hoka = display a dislocation. (Another form of the verb is yaka, which the Torah uses to describe both what Jacob’s wrestling partner does to his hip, and a disjointed, alienated feeling.) Translations of the verb hoka in this verse include “hang”, “impale”, and “hang up their bodies”.
God’s instruction to Moses is not easy to interpret. Does “all the leaders of the people” mean every chieftain (since the leaders are supposed to stop bad behavior instead of looking the other way)? Or does it mean every ringleader who is encouraging others to worship the god of Pe-or? The Midrash Rabbah, written in Talmudic times, offers both interpretations.
What is Moses supposed to do to these leaders? Rashi (11th-century Rabbi Shlomo Yitzchaki) wrote that the leaders were to be stoned, the usual punishment for idolaters, and then their corpses hoka, hung up on display. Later commentators speculated that God was requesting an unusual punishment such as impaling. Since the Torah consistently prescribes the death penalty for any Israelite who worships another god, one of these interpretations is probably correct. Yet I am attracted to the idea that God is asking Moses to expose how dislocated the leaders are from the main body of their community, how alienated they are from the true path.
Here is my interpretive translation of Numbers 25:4: Then God said to Moses: Take all the leaders of the [unfaithful] people and expose their dislocation and alienation from God, in front of the sun; and that will turn back the plague Israel has brought upon itself.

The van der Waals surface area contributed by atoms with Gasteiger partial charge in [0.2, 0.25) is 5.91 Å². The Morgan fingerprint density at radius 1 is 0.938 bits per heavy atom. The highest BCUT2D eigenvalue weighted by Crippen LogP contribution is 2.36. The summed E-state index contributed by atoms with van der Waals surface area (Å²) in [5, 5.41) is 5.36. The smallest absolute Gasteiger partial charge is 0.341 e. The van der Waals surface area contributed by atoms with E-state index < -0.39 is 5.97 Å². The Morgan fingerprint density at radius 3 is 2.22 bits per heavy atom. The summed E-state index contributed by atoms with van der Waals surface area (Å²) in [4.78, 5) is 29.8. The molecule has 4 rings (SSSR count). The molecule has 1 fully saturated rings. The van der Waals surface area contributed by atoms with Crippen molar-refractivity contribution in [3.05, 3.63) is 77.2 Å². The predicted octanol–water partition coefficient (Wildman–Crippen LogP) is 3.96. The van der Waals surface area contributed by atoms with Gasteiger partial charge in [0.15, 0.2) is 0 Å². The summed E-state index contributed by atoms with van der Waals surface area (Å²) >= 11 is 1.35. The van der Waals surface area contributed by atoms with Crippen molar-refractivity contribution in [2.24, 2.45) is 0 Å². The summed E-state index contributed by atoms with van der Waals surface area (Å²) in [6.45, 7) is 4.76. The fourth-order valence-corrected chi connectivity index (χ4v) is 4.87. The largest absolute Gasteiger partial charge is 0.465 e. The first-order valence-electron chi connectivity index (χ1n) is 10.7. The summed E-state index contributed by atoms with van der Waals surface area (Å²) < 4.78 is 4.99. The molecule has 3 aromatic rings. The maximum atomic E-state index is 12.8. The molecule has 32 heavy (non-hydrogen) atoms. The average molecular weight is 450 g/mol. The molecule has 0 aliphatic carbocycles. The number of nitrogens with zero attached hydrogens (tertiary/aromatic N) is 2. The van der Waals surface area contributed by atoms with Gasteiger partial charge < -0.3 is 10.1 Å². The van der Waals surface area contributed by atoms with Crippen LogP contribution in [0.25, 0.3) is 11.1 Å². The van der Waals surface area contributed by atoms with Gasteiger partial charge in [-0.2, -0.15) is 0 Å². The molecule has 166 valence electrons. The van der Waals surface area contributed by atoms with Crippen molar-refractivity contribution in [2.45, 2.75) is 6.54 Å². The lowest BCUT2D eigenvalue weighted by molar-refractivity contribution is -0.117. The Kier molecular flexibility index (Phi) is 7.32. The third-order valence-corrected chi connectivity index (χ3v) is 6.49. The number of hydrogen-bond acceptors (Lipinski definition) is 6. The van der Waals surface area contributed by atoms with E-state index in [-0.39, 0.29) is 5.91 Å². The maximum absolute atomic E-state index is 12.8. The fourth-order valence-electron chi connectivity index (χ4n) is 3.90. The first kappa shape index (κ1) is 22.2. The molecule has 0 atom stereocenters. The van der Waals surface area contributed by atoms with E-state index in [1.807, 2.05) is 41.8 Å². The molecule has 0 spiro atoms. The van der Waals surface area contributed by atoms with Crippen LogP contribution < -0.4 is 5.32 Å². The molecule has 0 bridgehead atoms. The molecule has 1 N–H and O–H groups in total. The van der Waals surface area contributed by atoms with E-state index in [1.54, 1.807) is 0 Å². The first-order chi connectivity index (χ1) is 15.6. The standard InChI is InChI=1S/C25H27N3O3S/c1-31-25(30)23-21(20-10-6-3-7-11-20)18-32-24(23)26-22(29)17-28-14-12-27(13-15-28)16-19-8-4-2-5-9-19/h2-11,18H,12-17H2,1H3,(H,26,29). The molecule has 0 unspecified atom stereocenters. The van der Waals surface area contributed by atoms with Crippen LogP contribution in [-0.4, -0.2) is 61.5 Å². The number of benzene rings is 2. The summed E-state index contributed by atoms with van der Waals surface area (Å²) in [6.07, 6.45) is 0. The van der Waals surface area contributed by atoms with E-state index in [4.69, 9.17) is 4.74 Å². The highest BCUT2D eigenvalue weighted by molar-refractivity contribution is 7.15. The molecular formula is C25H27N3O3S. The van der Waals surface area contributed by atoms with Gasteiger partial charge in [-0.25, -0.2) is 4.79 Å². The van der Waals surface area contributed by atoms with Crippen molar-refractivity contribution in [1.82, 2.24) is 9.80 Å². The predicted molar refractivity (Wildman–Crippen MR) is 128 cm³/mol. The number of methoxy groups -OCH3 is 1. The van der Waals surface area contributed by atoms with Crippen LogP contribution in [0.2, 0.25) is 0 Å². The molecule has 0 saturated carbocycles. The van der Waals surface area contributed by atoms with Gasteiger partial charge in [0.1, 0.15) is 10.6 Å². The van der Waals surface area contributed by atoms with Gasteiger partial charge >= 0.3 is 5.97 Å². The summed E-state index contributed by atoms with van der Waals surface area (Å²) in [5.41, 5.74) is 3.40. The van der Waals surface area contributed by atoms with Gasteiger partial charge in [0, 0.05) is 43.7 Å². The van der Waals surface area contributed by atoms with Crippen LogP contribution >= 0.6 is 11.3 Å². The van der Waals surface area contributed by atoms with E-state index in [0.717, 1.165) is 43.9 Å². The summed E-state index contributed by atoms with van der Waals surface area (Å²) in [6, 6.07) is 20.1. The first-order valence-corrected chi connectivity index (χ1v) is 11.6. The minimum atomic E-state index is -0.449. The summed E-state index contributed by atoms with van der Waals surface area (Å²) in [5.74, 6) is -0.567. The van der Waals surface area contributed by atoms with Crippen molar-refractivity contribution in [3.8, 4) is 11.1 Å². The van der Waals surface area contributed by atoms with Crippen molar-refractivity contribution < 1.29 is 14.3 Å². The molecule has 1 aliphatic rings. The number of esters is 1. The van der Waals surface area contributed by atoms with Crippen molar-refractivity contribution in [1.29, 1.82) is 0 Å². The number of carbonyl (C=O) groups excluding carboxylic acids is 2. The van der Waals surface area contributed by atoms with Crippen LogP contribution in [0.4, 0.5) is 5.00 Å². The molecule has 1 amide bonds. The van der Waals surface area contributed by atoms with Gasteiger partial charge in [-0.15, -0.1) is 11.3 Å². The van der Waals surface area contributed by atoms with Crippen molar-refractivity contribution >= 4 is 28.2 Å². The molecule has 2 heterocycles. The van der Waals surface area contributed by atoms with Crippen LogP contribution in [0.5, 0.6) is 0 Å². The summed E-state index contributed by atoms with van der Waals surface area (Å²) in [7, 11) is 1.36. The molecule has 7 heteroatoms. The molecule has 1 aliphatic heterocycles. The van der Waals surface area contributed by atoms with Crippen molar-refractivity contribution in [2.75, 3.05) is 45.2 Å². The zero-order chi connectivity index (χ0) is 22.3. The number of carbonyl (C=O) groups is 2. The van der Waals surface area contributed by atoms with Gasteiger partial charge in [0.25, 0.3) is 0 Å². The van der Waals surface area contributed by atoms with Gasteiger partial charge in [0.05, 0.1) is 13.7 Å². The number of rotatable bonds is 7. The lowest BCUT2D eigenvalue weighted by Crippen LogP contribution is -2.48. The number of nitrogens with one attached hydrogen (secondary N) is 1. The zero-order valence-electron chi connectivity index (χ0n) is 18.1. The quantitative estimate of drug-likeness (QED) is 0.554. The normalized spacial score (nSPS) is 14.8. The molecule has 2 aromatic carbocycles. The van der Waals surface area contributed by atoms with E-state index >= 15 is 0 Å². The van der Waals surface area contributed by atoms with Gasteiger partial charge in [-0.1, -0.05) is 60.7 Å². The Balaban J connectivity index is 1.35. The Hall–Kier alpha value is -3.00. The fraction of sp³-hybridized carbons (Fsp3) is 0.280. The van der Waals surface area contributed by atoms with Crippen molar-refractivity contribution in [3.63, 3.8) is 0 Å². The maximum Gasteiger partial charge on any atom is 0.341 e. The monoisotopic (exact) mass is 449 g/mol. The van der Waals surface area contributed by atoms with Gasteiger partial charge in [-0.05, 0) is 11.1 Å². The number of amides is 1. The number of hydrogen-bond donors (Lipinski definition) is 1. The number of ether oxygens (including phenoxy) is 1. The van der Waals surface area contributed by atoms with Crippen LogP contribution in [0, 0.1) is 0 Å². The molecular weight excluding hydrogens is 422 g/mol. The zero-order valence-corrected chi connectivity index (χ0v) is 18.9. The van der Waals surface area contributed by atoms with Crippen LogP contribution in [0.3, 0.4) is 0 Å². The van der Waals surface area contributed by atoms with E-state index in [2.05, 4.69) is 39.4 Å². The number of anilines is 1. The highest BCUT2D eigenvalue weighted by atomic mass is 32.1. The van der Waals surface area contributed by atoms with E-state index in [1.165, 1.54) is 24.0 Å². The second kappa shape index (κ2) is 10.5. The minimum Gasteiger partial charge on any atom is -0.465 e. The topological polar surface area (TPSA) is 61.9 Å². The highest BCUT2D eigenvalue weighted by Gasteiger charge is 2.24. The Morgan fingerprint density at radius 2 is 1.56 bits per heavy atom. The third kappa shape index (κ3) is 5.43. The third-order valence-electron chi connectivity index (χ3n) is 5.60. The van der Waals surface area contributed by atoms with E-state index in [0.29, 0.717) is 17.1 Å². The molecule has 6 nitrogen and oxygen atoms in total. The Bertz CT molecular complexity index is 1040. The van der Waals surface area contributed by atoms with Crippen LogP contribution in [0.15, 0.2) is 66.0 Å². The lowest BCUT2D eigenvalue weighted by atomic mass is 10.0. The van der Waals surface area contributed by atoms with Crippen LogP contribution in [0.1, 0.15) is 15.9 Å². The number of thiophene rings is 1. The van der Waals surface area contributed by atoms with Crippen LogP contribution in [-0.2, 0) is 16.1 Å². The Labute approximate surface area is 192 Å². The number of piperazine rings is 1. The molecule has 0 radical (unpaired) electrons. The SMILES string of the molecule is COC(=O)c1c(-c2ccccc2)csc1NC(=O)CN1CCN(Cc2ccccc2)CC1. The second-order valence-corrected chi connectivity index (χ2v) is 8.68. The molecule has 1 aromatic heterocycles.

Traditional commentary is divided over whether Moses ever carried out God’s instructions. The plague stops when Aaron’s grandson Pinchas spears a leader of the tribe of Shimon and a Moabite (or Midianite) princess as they are fornicating in Israel’s sacred Tent of Meeting. (See my blog post Balak: Wide Open.) This double impalement is so shocking, that the Israelites wake up to their reality and abandon the god of Pe-or.
As I read the book of Numbers, I often feel exasperated with the Israelite men for being so immature and short-sighted. Why can’t they accept that they have no choice but to continue the journey that began when they left Egypt? Why can’t they be grateful for the food, teaching, and protection that God is giving them (as long as they behave themselves), and work on becoming better and holier people?
I used to feel the same way about “party animals” back when I was in college. I thought I was more mature because I had better things to do with my time. Now, I wonder if I am really any better. I need to lose weight, yet I could not resist eating several bowls of granola today. The difference between me and the Israelites who worshiped Ba-al Pe-or is that my granola did not violate my religion. It was even kosher! And eating granola is much more virtuous than having sex with strangers or bowing down to somebody else’s god. Nevertheless, you could argue that when I ate all those calories, I failed to honor God by failing to honor my body, which is a gift from God.
It is part of human nature to be seduced by things that are unreasonable. May we all be thankful for those moments of shock that wake us up.